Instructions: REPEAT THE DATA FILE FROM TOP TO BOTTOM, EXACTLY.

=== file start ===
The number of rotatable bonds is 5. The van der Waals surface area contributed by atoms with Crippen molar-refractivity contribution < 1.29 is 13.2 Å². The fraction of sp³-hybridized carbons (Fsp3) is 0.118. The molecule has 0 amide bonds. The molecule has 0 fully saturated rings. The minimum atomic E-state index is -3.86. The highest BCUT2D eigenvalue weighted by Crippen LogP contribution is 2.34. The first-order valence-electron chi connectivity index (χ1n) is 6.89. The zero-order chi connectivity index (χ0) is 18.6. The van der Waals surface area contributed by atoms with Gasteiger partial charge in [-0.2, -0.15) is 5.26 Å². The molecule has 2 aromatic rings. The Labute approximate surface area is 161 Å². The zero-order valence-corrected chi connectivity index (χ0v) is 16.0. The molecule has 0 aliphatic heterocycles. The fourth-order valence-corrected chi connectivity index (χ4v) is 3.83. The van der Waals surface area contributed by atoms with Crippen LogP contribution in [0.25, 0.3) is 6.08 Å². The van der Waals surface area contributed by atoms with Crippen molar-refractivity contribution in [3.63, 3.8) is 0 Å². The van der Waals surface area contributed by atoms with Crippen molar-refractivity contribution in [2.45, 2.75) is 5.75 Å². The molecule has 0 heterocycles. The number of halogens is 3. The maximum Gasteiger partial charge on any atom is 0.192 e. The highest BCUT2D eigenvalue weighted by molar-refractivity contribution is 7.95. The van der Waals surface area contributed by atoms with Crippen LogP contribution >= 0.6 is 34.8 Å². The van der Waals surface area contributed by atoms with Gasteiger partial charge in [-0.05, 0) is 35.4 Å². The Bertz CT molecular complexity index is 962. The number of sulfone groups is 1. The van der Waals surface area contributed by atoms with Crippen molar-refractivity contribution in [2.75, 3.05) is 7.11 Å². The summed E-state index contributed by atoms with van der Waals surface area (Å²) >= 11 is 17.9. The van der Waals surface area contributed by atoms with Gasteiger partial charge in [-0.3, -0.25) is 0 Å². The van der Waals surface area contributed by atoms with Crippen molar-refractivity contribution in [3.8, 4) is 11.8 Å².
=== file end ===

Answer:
The number of rotatable bonds is 5. The van der Waals surface area contributed by atoms with Crippen molar-refractivity contribution < 1.29 is 13.2 Å². The fraction of sp³-hybridized carbons (Fsp3) is 0.118. The molecule has 0 amide bonds. The molecule has 0 fully saturated rings. The minimum atomic E-state index is -3.86. The highest BCUT2D eigenvalue weighted by Crippen LogP contribution is 2.34. The first-order valence-electron chi connectivity index (χ1n) is 6.89. The zero-order chi connectivity index (χ0) is 18.6. The van der Waals surface area contributed by atoms with Gasteiger partial charge in [-0.2, -0.15) is 5.26 Å². The molecule has 2 aromatic rings. The Labute approximate surface area is 161 Å². The zero-order valence-corrected chi connectivity index (χ0v) is 16.0. The molecule has 0 aliphatic heterocycles. The fourth-order valence-corrected chi connectivity index (χ4v) is 3.83. The van der Waals surface area contributed by atoms with Crippen LogP contribution in [0.25, 0.3) is 6.08 Å². The van der Waals surface area contributed by atoms with Crippen molar-refractivity contribution in [3.63, 3.8) is 0 Å². The van der Waals surface area contributed by atoms with Crippen molar-refractivity contribution in [2.45, 2.75) is 5.75 Å². The molecule has 0 heterocycles. The number of halogens is 3. The maximum Gasteiger partial charge on any atom is 0.192 e. The highest BCUT2D eigenvalue weighted by molar-refractivity contribution is 7.95. The van der Waals surface area contributed by atoms with Crippen LogP contribution >= 0.6 is 34.8 Å². The van der Waals surface area contributed by atoms with Gasteiger partial charge in [-0.05, 0) is 35.4 Å². The Bertz CT molecular complexity index is 962. The number of sulfone groups is 1. The van der Waals surface area contributed by atoms with Crippen molar-refractivity contribution in [2.75, 3.05) is 7.11 Å². The summed E-state index contributed by atoms with van der Waals surface area (Å²) >= 11 is 17.9. The van der Waals surface area contributed by atoms with Gasteiger partial charge in [-0.3, -0.25) is 0 Å². The van der Waals surface area contributed by atoms with Crippen molar-refractivity contribution in [3.8, 4) is 11.8 Å².